Working with Solid Layers and the Ken Burns Effects
Welcome to this new section of the After effects Course this section is diving deeper into shapes and solids in the past sections. We've looked at shapes and that was when we used our shape tool up here and we created shapes. So you can see that we create shapes down here. Solids are a little bit different and they have different properties and you can do different things with them to create a solid. Go up to layer new and solid. Also, just take note while we're here that this is a cool way to create some different types of layers, such as a light layer or a camera. These are things were beginning to in the future. So if I choose solid, it brings up this window where we can choose our solid settings, you can give it a name, you can also change the color and this is going to be a full frame sort of color or shape. It typically matches your comp size or you can just click this button to make at the comp size, then click OK, when you do that, it automatically pops up in your timeline and ...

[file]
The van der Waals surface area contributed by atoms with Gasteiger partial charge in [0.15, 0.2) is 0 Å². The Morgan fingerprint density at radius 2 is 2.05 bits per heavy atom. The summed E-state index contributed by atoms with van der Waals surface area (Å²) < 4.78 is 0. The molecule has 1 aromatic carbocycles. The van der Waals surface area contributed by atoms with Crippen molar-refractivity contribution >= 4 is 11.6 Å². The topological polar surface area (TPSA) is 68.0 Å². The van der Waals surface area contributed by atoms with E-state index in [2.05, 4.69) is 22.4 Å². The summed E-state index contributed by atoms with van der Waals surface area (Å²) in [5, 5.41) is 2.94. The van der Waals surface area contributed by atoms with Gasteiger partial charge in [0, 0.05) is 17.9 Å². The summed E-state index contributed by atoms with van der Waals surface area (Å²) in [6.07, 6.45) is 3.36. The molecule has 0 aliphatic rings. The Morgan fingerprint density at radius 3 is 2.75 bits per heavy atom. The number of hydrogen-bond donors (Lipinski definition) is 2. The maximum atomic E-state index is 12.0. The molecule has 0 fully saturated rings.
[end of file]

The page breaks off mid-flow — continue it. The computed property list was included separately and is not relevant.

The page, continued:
it also pops up in this folder over here, which is a different kind of cool thing compared to your shape layers. Because if you want to reuse these solids in different compositions, you can actually do that right from your project bin rather than recreating it as a shape layer. Alright, so let me actually rename these just so you know, this is solid, this is shape. So we also learned that with the shape layers that if you double click the rectangle tool it creates the shape layer, that's the full size of your composition. So actually I'm going to delete this original shape we created now called this one shape. Because you might be wondering, okay, we have a shape and a solid. What's the difference if I turn off and on the shape you're like, it basically does the same thing. Right, Well they do play different purposes. One of the reasons why I like using solids is that sometimes when you apply different effects to a layer, if you want it to be applied to the entire composition, you might need to use a solid layer, something we'll get into in the future as well. Another thing is that the way that you create masks. So with a shape, you can't really create a mask. If I take my, for example, star tool and I want to create a star mask with from the shape. It doesn't do it, it just creates another shape. Yes, I can turn off the rectangle and now I have a star but it's a little different than creating a mask with a solid. If I do that with a solid, let's turn off our shape and let's take our polygon tool and I have my solid layer selected and I create a mask. You can see that I create this shape. But what's actually happening is it's just sort of a cutout within the salt layer. Think of it as if you've ever baked cookies and you've rolled out your dough and then you get those little cookie cutters and you like stamp it onto your dough. It's basically stamping this shape onto it. But everything outside of it is still there and we can actually delete this mask if we want to undo it or if you see now we have this mask within our layer, we can invert it. So just by clicking this invert button, now we have this solid layer with this cutout beneath it. And let me just show you how that works by bringing in our kangaroo photo and that's in the background. Let me just make sure it's the right size, turning off the solid scaling down our kangaroo. Let's turn back on our solid. So now we have this mask and we can take this mask, we can move it around. And there's also different options within the mass properties that you don't get with a shape layer, such as if you see when I drop this down, you have feathering and you also have mask expansion which expands the mass. Using the same sort of shape that you created it with earlier. This is a great way to create a quick vignette in after effects. Let me delete this solid to create a quick vignette just press command y which is your new solid button or control y if you're on a pc make it black click OK And then click. Ok Now we have this solid that's the same size as our composition. And if we want to perfectly oval than yet, choose the lips tool, double click, which creates this oval mask, we'll need to invert it. So we're getting closer now it's just sort of this frame and then we can use feathering to feather out the edges. So we get more of a vignette and then depending if you want it brighter or darker, you can decrease the opacity of the mask itself or you can decrease the opacity of this entire layer. It's the same thing you're doing. But see this opacity is just for this mask. But if you bring up the transform properties of this entire layer, you also get the opacity of the layer. So let me just turn this on or off. It's a quick way to create that vignette and adding vignettes is a cool style. Don't go overboard with it. I know some people tend to add vignettes to everything they do but it is a nice sort of cinematic style and then of course we can animate all of these properties as well. If we want it to expand out, we can set a key frame for the mask expansion as it is. Then we can go back in time and then we can shrink our mask expansion. Let's actually make our opacity. 100 So we can see what's happening. I'm just drinking it all the way until it's completely gone. -528 Pixels. Now let's play through this And then you have this nice sort of reveal, nice sort of reveal one quick last thing. This doesn't have to do with vignettes or solid layers. But one way to create a more sort of dynamic look with photos is what's called the ken burns effect where your photos sort of subtly grow or shrink or move from side to side and you can do that with an easy position or scale animation. So I'm going to with my kangaroo, bring up scale Set a key frame for 49%. Put that at the beginning. Now set another key frame for let's just do 53%,, put that later on and now we can play through this. It's a little fast. So I'm just going to extend that a little bit. That's a nice little opening animation with the vignette and that's done with the salt layer and then a little scale animation. Cool. So that's a bit about solid layers. In the next lesson, we're going to be going back to shape layers because there's more things that you can do with shape layers that we definitely need to cover